The chances of you having consumed food from a cloned animal is low, as the number of them is currently too low to enter the food supply.

However, don't expect any special announcements once this happens.

Industry response to concerns from consumers? "If you don't feel comfortable eating food from a cloned animal, buy organic."

Thoughts?

April 19, 2009

Numbers Game: Answer

In the United States, a McDonald's Big Mac and order of large fries adds up to 1,040 calories. In the United Kingdom, those same two items add up to 950 calories.

You would think all McDonald's items would be standardized, no matter what corner of the world you were ordering them in.

Not so.

Why the caloric difference? Simple -- a container of large fries is slightly smaller, as are the beef patties.

Mind you, McDonald's USA only recently lowered the calories in their large fries from 550 to 500. Two years ago, this combo would have added up to 1,090 on this side of the Atlantic.

April 18, 2009

You Ask, I Answer: Depression & Vitamin D

I just got my blood labs done to test for vitamin D deficiency.

My doctor said that my recent depression symptoms and joint pain could be resulting from that.

I knew about rickets and vitamin D deficiency in children, but what is this chronic pain/fatigue/depression stuff in adults?

How does vitamin D deficiency play a role in that?


-- Christine (last name unknown)

Via the blog


Thanks to more funding -- which means more research -- we are finally getting a glimpse at all of Vitamin D's important functions.

Many people don't realize that the term "vitamin" isn't even 100 years old (that anniversary will occur in 2012).

Vitamin D, meanwhile, wasn't discovered until 1922.

In any case, recent research on vitamin D status, depression, and joint pain appears promising (more studies are needed before any of this can be established as fact, though).

As far as depression is concerned, this is the reasoning:

* Blood samples of individuals experiencing clinical depression show lower levels of
25-hydroxyvitamin D (the active form of vitamin D measured in blood).

* The brain contains vitamin D receptors, which vitamin D uses in the synthesis of vital peptides and compounds.

* Recent studies on individuals suffering from Seasonal Affective Disorder (SAD) concluded that those who supplemented 600 International Units of vitamin D reported feeling better more quickly than those who did not supplement. It is worth noting that neither group used special UV lamps for the study.

This is not to say that vitamin D "cures" depression. The current line of thinking is that low vitamin D status can exacerbate some types of depression, and that correcting this inadequacy may be one factor than can help speed up recovery.

As for the second half of your question -- since Vitamin D is tightly linked with calcium and phosphorus in bone metabolism, it only makes sense that inadequate levels could have an effect on joints.

The latest studies theorize that deficiencies of vitamin D make it more difficult for the body to repair cartilage and joint damage from arthritis.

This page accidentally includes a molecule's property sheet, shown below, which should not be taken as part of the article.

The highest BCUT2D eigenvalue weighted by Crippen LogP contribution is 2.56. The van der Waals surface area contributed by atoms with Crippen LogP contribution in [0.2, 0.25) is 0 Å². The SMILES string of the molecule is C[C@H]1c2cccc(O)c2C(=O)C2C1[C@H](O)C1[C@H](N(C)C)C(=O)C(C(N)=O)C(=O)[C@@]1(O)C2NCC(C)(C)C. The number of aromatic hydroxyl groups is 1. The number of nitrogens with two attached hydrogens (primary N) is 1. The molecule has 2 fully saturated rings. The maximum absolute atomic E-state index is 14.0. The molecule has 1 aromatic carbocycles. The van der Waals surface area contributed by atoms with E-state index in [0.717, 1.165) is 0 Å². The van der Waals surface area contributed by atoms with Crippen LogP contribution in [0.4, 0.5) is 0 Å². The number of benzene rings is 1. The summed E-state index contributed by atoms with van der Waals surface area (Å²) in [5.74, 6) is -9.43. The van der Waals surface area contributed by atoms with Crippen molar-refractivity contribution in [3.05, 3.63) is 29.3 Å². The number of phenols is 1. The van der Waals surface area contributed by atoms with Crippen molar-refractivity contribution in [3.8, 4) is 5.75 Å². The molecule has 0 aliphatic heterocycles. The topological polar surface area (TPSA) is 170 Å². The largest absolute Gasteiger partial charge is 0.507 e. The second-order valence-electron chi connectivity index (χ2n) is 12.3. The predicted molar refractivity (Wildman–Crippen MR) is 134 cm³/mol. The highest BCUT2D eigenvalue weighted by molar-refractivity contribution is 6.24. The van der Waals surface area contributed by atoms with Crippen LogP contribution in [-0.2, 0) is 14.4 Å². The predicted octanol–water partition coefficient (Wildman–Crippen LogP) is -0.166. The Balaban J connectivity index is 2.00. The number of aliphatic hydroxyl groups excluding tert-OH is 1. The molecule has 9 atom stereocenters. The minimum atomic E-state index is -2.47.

I completely side with scientists and researchers who recommend daily supplementation of 2,000 International Units of vitamin D for the following groups of people:

* Dark-skinned individuals
* Adults over the age of 65
* Anyone living north of Atlanta (from October to April)
* Anyone with limited sun exposure

April 17, 2009

Misnomer

Pistachio-almond is one of Baskin Robbin's classic 31 flavors.

Upon closer inspection, two oddities emerge.

First, the product's official description is: "a nutty combination of pistachio-flavored ice cream and roasted almonds."

That's right, the nut pieces you see are almonds, not pistachios.

Then there's the ingredient list, from which pistachios are entirely missing:

"Cream, nonfat milk, almonds, sugar, corn syrup, natural & artificial flavor, blue 1, yellow 5, cellulose gum, mono and diglycerides, guar gum, carrageenan, polysorbate 80."

It's not just ice cream chains pulling this trick.

I recently stopped by a well-known New York City vegan restaurant and ordered a delicious-sounding spinach-almond-banana-soy milk smoothie to go.

As I watched the smoothie man concoct my beverage, I was slightly crushed to see it didn't contain actual almonds, but rather a few drops of almond extract.

I think I now understand how Milli Vanilli fans felt when the lip-syncing scandal broke...

Administrative Announcements: Small Bites Turns Two!

Today is Small Bites' second birthday!

I want to say THANK YOU to everyone who has ever visited this blog, recommended it to a friend, left a comment, submitted a question, forwarded a nutrition news item my way, voted in a survey, and generally supported this ongoing project.

Here's some fun trivia. In the past two years:

1,148 posts have been uploaded
343 reader questions have been answered
Readers in 91 different countries have visited

WOW! Here's a toast to further growth in the coming years.

PS: Expect BIG news the last week of April. There has been quite a bit happening behind the scenes...

In The News: "For The First Time"??!!

Encouraging -- yet disturbing -- news courtesy of The Washington Post: "The Environmental Protection Agency for the first time will require pesticide manufacturers to test 67 chemicals contained in their products to determine whether they disrupt the endocrine system, which regulates animals' and humans' growth, metabolism and reproduction, the agency said yesterday."